• SRD
    27 July 2012 at 15:42 #49467

    Another fine looking car offered at Bonhams, one I missed, but will be following up..

    http://www.bonhams.com/auctions/20143/lot/242/

    The car came with an estimate of ?80,000 – 100,000 and did not sell at auction.

    Reg No BKU999, looks very good.

    Two failed LG45 dhc’s in a row at auction. The first car, clearly required lots of work on the body panels and possibly a respray in a better color scheme.

    Do these results suggest that the collectors are focussed on the tourers at this price level ??

    What price a good LG45 dhc then ??

    Simon

    SRD
    6 August 2012 at 15:11 #49514

    Peter – I would very much appreciate your thoughts on these cars please, when you get a moment.

    Many thanks

    Simon

    Peter S30
    7 August 2012 at 10:53 #49519

    Simon,
    I am not very familiar with details of the LG45, may be an LG45 owner should comment. My personal impression from the auction link is: It looks nice, It seems to be an original DHC (no conversion). I like the colour combination, it has not been restored for a long time (you can see some signs of ageing even on the photos) but still looks quite good, the leather looks fairly new, the air silencer on the engine is missing. How does it run, how are the gearbox and brakes? The hood?. May be it did not sell on auction because the engine looks like not having been touched for a longer time but this may be ok if you get the chance to drive it. It says chassis 12158/G10 what does the G10 mean? is that the G10 gearbox used on the V12 too? Test drive it and buy it for a good price…

    SRD
    7 August 2012 at 12:13 #49520

    Peter hi

    Thanks for your thoughts.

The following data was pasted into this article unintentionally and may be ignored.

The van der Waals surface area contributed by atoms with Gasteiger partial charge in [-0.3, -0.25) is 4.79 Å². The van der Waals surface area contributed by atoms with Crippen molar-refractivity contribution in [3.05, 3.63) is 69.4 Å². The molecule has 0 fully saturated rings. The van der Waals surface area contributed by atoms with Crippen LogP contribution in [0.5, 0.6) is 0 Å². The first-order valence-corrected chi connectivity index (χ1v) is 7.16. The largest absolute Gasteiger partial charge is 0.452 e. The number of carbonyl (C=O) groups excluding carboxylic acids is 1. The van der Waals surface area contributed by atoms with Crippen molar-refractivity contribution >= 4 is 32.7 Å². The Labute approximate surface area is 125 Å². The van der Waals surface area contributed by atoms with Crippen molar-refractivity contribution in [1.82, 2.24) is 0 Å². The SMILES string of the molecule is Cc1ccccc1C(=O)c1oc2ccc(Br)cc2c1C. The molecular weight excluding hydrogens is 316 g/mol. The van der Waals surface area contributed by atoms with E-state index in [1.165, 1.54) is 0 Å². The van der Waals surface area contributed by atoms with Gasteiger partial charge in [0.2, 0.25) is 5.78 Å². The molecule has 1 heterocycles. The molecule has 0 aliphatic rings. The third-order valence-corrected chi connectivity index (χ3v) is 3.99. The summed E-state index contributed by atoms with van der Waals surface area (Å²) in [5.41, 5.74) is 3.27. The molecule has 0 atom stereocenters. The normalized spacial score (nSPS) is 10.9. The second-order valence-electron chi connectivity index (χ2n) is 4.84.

Yes, this is a genuine dhc and not a chopped down saloon.

    I am planning to see the car shortly, it is an older restoration, back in the 1990’s I have been told. The car is road taxed, so will be interesting…

    The LG45 also came with the G10 gearbox, same as on the LG6 and V12 models, which I have been told by several club members is a good box.

    I am torn between this car and the LG6; the latter with similar chassis, internal layout and build to the V!2, and also sensible position accelerator pedal.

    DavidLG45
    7 August 2012 at 14:25 #49521

    Hi Simon,

    It does look quite a nice car. 37,511 miles on the clock. I wonder if that’s correct? One or two things to look at.

    The leather looks new but appears to be well done. The door pull strap is in the wrong place but that’s a minor detail. Not sure what all that extra chrome is by the pocket in the door – some sort of extra security I imagine?
    It does look quite low at the back which suggests the springs need retempering.
    As Peter commented the air silencer is missing. Not sure why that horn is on the bulkhead. That is a horn (the red thing)? The jack oil tank appears to be missing also the shock absorber spill valve (the two holes on the bulkhead below the fuel pipe). This would suggest the jacks are missing and the luvax shocks too. The jacks are replaceable (the club has some) should you wish to replace them but the luvax shocks would be much harder to find.